COLLIN COUNTY, Texas — Updated a 1:26 p.m. to reflect that the jury has reached a verdict.
A Collin County jury on Wednesday convicted a 28-year-old man of capital murder for killing Richardson police Officer David Sherrard.
Jurors won’t decide until next week whether Brandon McCall will get the death penalty or life in prison. Jurors will return to the courthouse at 9 a.m. Monday for the punishment phase of the trial.
The panel of nine men and three women deliberated about two hours over lunch before finding McCall guilty of shooting Sherrard twice at point-blank range with an AR-15 rifle inside an apartment.
McCall had no visible reaction to the verdict being read just after 1 p.m. Wednesday. The courtroom remained quiet as the decision was announced by Judge John Roach Jr.
The Richardson Police Department posted to Twitter shortly after the verdict was announced.
The tweet partially reads, “Knowing that justice has been served will allow further healing by all of those so deeply impacted by this tragedy.”
Sherrard along with several officers were responding to a “shots fired” call Feb. 7, 2018, at the Breckinridge Point Apartments.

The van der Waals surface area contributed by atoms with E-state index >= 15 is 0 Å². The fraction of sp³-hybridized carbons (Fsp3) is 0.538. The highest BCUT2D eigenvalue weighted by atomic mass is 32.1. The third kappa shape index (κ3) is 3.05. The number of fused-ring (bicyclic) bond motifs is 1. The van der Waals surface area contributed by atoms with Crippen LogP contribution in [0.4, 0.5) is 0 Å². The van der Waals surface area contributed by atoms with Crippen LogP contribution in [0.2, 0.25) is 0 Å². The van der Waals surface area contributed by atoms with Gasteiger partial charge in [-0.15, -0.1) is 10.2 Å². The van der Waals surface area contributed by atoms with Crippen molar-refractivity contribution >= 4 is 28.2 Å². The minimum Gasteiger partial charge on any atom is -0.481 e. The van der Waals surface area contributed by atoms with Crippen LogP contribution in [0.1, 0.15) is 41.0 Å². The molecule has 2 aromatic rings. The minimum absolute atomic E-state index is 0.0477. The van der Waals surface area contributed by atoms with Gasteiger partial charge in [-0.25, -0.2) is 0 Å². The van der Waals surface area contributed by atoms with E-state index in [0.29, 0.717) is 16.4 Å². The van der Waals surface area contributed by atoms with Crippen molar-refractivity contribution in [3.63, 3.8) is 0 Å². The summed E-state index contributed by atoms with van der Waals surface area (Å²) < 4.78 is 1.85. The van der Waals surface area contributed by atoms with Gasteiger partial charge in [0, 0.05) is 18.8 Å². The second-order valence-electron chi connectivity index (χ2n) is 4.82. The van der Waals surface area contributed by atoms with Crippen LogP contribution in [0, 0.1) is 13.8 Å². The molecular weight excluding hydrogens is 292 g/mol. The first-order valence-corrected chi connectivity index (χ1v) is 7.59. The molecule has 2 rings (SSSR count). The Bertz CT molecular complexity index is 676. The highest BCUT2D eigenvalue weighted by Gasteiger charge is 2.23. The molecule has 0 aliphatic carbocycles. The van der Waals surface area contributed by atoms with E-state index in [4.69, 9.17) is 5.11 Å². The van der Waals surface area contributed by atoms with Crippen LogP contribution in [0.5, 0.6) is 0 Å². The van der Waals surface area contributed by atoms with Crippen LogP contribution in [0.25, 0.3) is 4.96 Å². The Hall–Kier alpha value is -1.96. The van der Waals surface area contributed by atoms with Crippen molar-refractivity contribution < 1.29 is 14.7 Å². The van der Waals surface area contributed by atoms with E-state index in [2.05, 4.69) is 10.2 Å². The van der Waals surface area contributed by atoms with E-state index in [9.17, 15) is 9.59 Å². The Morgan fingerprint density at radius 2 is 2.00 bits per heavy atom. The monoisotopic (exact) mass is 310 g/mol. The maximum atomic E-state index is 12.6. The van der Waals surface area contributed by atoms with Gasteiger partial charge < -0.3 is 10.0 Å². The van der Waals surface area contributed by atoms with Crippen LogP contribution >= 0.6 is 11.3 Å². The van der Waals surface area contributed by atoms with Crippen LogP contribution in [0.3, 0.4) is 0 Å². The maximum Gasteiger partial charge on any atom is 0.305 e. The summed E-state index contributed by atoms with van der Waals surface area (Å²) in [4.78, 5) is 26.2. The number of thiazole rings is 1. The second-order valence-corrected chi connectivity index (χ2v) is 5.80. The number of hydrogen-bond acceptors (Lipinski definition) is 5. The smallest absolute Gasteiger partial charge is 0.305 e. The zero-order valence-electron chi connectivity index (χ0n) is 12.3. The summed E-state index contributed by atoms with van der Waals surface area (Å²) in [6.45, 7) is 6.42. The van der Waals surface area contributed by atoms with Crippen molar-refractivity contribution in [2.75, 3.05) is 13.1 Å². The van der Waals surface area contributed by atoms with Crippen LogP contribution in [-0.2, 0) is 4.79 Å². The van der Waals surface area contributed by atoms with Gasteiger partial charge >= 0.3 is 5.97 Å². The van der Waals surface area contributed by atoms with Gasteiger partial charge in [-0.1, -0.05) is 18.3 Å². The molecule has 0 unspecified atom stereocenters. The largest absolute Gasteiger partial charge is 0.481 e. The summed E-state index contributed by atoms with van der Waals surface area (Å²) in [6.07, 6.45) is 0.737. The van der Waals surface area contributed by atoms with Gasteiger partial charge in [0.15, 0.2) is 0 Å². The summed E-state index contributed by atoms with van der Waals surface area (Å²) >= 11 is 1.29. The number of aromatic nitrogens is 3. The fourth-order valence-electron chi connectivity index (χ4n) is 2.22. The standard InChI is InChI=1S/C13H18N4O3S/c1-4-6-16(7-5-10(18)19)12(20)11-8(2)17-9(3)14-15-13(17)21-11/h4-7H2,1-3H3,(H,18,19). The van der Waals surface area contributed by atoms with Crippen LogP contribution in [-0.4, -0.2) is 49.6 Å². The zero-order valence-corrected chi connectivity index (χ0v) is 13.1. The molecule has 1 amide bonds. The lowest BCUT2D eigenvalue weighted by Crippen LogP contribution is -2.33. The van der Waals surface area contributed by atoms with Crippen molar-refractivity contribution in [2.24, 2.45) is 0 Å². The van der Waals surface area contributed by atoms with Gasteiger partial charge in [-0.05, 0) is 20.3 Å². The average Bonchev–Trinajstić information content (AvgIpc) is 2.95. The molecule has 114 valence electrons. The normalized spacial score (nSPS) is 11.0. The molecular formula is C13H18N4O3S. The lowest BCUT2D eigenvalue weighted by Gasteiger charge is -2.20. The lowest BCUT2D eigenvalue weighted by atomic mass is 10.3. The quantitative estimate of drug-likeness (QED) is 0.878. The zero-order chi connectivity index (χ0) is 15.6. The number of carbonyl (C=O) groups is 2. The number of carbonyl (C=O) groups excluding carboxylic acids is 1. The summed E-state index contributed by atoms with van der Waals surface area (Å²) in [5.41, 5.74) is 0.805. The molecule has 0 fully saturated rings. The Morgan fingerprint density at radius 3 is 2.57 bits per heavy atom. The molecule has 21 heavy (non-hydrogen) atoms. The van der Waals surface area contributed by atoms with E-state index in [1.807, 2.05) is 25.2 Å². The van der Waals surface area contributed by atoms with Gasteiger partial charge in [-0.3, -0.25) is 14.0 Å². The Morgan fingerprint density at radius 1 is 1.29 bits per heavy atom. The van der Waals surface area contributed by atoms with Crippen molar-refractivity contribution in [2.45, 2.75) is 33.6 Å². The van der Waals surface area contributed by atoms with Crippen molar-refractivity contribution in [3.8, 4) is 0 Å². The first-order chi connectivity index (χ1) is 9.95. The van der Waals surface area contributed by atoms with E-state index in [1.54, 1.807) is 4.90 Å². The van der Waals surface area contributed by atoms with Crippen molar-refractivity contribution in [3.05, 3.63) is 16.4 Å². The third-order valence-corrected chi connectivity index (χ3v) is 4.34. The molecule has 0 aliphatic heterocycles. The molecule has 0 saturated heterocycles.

They saw Rene Gamez, 30, shot and mortally wounded outside what they later found out was his own apartment. He had let McCall stay with him. McCall shot him then barricaded himself inside the apartment.
Prosecutors say he was waiting for police to enter the apartment when he began firing. Jurors determined he was shooting to kill Sherrard, the first officer to enter the apartment.
McCall’s lawyers called no witnesses and rested their case before jurors arrived Wednesday morning. Prosecutors rested their case Tuesday after two days of testimony.
“This man, Brandon McCall, extinguished the life of the very best kind of man, the kind of man who radiates love and courage in the service of others,” Collin County District Attorney Greg Willis told jurors during closing arguments. “The evidence is overwhelming.”
Defense attorney Edwin “Bubba” King told jurors evidence did not show that his client intended to kill when he began shooting an AR-15 at police responding to a “shots fired” call at the apartment where he was staying.
“Shooting in the direction of these police officers was certainly a reckless act, and that would make him guilty of manslaughter.”
Prosecutor Bill Wirskye, who spoke to jurors last, made an impassioned plea for them to use their common sense.
“He knew the police were coming,” Wirskye said. “He laid in wait. He set an ambush. He locked the front door. This wasn’t a crime of passion. It was a crime of patience.”